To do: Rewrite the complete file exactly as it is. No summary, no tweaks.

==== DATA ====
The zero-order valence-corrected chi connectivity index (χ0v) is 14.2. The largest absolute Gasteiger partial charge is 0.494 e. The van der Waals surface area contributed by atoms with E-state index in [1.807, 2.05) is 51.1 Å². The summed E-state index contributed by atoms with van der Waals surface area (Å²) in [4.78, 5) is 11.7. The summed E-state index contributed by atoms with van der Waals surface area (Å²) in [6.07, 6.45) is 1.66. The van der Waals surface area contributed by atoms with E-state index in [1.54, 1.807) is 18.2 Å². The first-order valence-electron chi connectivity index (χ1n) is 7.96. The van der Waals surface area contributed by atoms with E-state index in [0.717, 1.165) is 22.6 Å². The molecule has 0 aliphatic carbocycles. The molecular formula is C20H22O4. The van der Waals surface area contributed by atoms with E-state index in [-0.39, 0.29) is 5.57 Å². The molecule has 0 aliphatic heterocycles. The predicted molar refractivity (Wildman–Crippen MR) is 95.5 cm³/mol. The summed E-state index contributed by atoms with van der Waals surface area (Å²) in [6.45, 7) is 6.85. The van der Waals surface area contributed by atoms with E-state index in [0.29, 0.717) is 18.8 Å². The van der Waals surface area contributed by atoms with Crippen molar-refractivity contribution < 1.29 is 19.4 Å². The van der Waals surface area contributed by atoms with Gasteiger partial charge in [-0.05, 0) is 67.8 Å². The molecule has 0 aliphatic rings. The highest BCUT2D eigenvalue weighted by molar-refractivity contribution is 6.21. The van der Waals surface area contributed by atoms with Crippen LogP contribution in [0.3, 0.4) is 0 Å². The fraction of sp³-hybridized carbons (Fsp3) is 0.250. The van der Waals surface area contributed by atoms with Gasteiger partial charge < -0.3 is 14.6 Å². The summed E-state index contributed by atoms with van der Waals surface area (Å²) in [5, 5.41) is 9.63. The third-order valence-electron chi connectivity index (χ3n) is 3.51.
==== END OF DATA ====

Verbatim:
The zero-order valence-corrected chi connectivity index (χ0v) is 14.2. The largest absolute Gasteiger partial charge is 0.494 e. The van der Waals surface area contributed by atoms with E-state index in [1.807, 2.05) is 51.1 Å². The summed E-state index contributed by atoms with van der Waals surface area (Å²) in [4.78, 5) is 11.7. The summed E-state index contributed by atoms with van der Waals surface area (Å²) in [6.07, 6.45) is 1.66. The van der Waals surface area contributed by atoms with E-state index in [1.54, 1.807) is 18.2 Å². The first-order valence-electron chi connectivity index (χ1n) is 7.96. The van der Waals surface area contributed by atoms with E-state index in [0.717, 1.165) is 22.6 Å². The molecule has 0 aliphatic carbocycles. The molecular formula is C20H22O4. The van der Waals surface area contributed by atoms with E-state index in [-0.39, 0.29) is 5.57 Å². The molecule has 0 aliphatic heterocycles. The predicted molar refractivity (Wildman–Crippen MR) is 95.5 cm³/mol. The summed E-state index contributed by atoms with van der Waals surface area (Å²) in [6.45, 7) is 6.85. The van der Waals surface area contributed by atoms with E-state index in [0.29, 0.717) is 18.8 Å². The van der Waals surface area contributed by atoms with Crippen molar-refractivity contribution < 1.29 is 19.4 Å². The van der Waals surface area contributed by atoms with Gasteiger partial charge in [-0.05, 0) is 67.8 Å². The molecule has 0 aliphatic rings. The highest BCUT2D eigenvalue weighted by molar-refractivity contribution is 6.21. The van der Waals surface area contributed by atoms with Crippen LogP contribution in [0.3, 0.4) is 0 Å². The fraction of sp³-hybridized carbons (Fsp3) is 0.250. The van der Waals surface area contributed by atoms with Gasteiger partial charge < -0.3 is 14.6 Å². The summed E-state index contributed by atoms with van der Waals surface area (Å²) in [5, 5.41) is 9.63. The third-order valence-electron chi connectivity index (χ3n) is 3.51.